Increasing progesterone levels (if you are deficient) takes time & can be trickier than addressing other hormone deficiencies. Medical Doctor & OBGYN Sara Gottfried explains that some people may have a form of progesterone resistance, causing them to be unresponsive to adding the hormone to their regime through pills or cream.
I got my hormones tested using SpectraCell Labs at the Bulletproof BioHacking Conference. I learned that my progesterone was nearly non-existent. Although I didn’t suffer from ALL of the symptoms linked to low progesterone (menstrual headaches, mood swings, anxiety…), I certainly had some warning signs:
- Breakouts around that time of the month
- Water retention/bloating
- Acne without taking androgen-lowering medication
Ladies, here are a few reasons we want to have optimal levels of progesterone:
- Improves PMS symptoms
- Promotes healthy bones
- Makes it easier for you to lose stubborn body fat/weight
- Promotes feelings of calmness
- Acts as a precursor for other hormones (testosterone and estrogen)
What did a biohacker like me do to start increasing progesterone? I hacked it. Before you start following the hacks listed below, get your hormones tested using one of the methods mentioned in this blog & work with your doctor to develop a plan that’s best for you.
Warning: If you have low progesterone, your plan to get optimal levels may look very different than mine. Your age (premenopausal, perimenopausal, postmenopausal), other hormone levels, and symptoms will all play a role in your personalized regime.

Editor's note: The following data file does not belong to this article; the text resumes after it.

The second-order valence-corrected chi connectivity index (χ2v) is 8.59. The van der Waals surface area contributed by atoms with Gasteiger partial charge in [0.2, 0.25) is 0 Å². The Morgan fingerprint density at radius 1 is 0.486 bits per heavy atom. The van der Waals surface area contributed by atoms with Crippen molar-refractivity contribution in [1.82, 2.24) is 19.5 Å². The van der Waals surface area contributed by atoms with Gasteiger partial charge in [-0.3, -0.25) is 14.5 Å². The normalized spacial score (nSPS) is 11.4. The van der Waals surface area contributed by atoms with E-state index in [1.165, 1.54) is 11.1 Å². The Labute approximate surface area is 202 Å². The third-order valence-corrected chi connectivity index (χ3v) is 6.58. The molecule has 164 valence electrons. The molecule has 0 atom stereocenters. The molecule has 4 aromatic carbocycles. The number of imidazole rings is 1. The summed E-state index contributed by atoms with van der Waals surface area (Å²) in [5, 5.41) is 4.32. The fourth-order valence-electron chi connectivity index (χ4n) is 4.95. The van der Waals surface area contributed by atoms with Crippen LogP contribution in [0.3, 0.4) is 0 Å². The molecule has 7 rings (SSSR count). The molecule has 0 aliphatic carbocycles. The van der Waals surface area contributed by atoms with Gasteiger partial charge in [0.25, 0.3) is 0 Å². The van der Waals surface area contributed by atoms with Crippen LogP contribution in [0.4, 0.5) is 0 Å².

Hack #1: Take 100mg of progesterone on days 15-28 of cycle.
Warning: This hack is very personalized.
If you are premenopausal and only slightly below normal levels, you could most likely improve your progesterone production naturally. However, for me, I tried the natural route (taking DHEA & other supplements) for many months with no change. Therefore, for a period of 6 months, I was prescribed progesterone by my doctor & took it on days 15-28 of my cycle.
Please note that taking over-the-counter hormones is not risk-free. It’s not a good idea to take them forever (for most people) because it can interfere with your body’s natural production. Also, not everyone responds to bioidentical progesterone. In my case, I was not producing enough on my own, so taking a low dose allowed me to improve without exceeding the normal range.
You’ll know when it’s time to get off of bioidentical progesterone because it will start to do the opposite of what it was meant to do in the first place… Symptoms include acne breakouts, weight gain, mood swings, bloating, breast tenderness, etc. If you are going to use pills or cream, it’s critical to re-test your levels every 6 months (or however often your doctor recommends) to make sure you’re not doing any damage.
Result: Increasing progesterone helped me prevent breakouts, reduce PMS symptoms, and create cycle regularity.
Hack #2: Lower adrenal stress (adrenal fatigue).